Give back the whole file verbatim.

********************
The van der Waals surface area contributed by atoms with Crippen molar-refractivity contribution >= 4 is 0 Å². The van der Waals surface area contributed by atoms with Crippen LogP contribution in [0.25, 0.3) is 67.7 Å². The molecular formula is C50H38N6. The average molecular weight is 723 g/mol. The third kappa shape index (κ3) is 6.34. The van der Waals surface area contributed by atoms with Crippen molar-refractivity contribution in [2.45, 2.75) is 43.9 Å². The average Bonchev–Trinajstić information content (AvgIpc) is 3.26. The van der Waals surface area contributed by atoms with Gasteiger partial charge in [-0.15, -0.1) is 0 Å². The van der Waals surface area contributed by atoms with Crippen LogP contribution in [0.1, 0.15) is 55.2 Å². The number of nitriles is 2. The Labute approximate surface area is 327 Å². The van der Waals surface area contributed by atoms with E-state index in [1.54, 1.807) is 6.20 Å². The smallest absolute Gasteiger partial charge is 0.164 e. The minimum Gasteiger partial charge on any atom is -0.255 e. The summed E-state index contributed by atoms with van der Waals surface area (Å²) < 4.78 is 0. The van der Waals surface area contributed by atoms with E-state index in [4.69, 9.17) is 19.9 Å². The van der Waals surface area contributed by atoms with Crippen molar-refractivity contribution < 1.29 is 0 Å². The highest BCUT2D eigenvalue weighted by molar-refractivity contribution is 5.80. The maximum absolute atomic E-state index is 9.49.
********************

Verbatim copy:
The van der Waals surface area contributed by atoms with Crippen molar-refractivity contribution >= 4 is 0 Å². The van der Waals surface area contributed by atoms with Crippen LogP contribution in [0.25, 0.3) is 67.7 Å². The molecular formula is C50H38N6. The average molecular weight is 723 g/mol. The third kappa shape index (κ3) is 6.34. The van der Waals surface area contributed by atoms with Crippen molar-refractivity contribution in [2.45, 2.75) is 43.9 Å². The average Bonchev–Trinajstić information content (AvgIpc) is 3.26. The van der Waals surface area contributed by atoms with Gasteiger partial charge in [-0.15, -0.1) is 0 Å². The van der Waals surface area contributed by atoms with Crippen LogP contribution in [0.1, 0.15) is 55.2 Å². The number of nitriles is 2. The Labute approximate surface area is 327 Å². The van der Waals surface area contributed by atoms with E-state index in [1.54, 1.807) is 6.20 Å². The smallest absolute Gasteiger partial charge is 0.164 e. The minimum Gasteiger partial charge on any atom is -0.255 e. The summed E-state index contributed by atoms with van der Waals surface area (Å²) < 4.78 is 0. The van der Waals surface area contributed by atoms with E-state index in [4.69, 9.17) is 19.9 Å². The van der Waals surface area contributed by atoms with Crippen molar-refractivity contribution < 1.29 is 0 Å². The highest BCUT2D eigenvalue weighted by molar-refractivity contribution is 5.80. The maximum absolute atomic E-state index is 9.49.